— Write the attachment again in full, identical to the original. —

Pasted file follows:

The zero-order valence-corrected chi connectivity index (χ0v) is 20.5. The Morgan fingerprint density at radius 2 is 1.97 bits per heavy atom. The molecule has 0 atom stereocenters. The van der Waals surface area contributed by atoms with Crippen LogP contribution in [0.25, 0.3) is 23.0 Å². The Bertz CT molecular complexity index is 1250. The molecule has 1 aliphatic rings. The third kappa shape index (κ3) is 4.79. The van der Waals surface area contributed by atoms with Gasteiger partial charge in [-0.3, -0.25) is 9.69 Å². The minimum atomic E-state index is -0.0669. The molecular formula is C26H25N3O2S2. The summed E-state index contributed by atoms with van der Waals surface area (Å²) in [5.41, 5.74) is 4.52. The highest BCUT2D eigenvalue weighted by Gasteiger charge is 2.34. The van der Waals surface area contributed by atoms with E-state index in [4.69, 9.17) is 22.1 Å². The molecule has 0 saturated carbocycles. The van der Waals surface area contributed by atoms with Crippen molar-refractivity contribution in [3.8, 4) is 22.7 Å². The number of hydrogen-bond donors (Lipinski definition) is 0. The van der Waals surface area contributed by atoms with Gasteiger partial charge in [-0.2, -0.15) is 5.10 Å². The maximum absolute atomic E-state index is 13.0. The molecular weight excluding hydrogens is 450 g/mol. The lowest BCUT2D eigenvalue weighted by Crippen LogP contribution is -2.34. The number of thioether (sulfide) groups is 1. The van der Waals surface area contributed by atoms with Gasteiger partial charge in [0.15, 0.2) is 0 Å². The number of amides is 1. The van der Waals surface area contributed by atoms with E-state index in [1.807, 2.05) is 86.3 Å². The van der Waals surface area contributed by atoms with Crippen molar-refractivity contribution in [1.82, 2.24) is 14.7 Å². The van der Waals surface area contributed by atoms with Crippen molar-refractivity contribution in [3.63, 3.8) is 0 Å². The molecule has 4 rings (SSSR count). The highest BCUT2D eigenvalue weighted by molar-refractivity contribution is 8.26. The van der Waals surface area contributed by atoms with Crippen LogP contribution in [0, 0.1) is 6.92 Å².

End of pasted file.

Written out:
The zero-order valence-corrected chi connectivity index (χ0v) is 20.5. The Morgan fingerprint density at radius 2 is 1.97 bits per heavy atom. The molecule has 0 atom stereocenters. The van der Waals surface area contributed by atoms with Crippen LogP contribution in [0.25, 0.3) is 23.0 Å². The Bertz CT molecular complexity index is 1250. The molecule has 1 aliphatic rings. The third kappa shape index (κ3) is 4.79. The van der Waals surface area contributed by atoms with Gasteiger partial charge in [-0.3, -0.25) is 9.69 Å². The minimum atomic E-state index is -0.0669. The molecular formula is C26H25N3O2S2. The summed E-state index contributed by atoms with van der Waals surface area (Å²) in [5.41, 5.74) is 4.52. The highest BCUT2D eigenvalue weighted by Gasteiger charge is 2.34. The van der Waals surface area contributed by atoms with E-state index in [4.69, 9.17) is 22.1 Å². The molecule has 0 saturated carbocycles. The van der Waals surface area contributed by atoms with Crippen molar-refractivity contribution in [3.8, 4) is 22.7 Å². The number of hydrogen-bond donors (Lipinski definition) is 0. The van der Waals surface area contributed by atoms with Gasteiger partial charge in [-0.2, -0.15) is 5.10 Å². The maximum absolute atomic E-state index is 13.0. The molecular weight excluding hydrogens is 450 g/mol. The lowest BCUT2D eigenvalue weighted by Crippen LogP contribution is -2.34. The number of thioether (sulfide) groups is 1. The van der Waals surface area contributed by atoms with Gasteiger partial charge in [0.15, 0.2) is 0 Å². The number of amides is 1. The van der Waals surface area contributed by atoms with E-state index in [1.807, 2.05) is 86.3 Å². The van der Waals surface area contributed by atoms with Crippen molar-refractivity contribution in [1.82, 2.24) is 14.7 Å². The van der Waals surface area contributed by atoms with Crippen molar-refractivity contribution in [3.63, 3.8) is 0 Å². The molecule has 4 rings (SSSR count). The highest BCUT2D eigenvalue weighted by molar-refractivity contribution is 8.26. The van der Waals surface area contributed by atoms with Crippen LogP contribution in [0, 0.1) is 6.92 Å².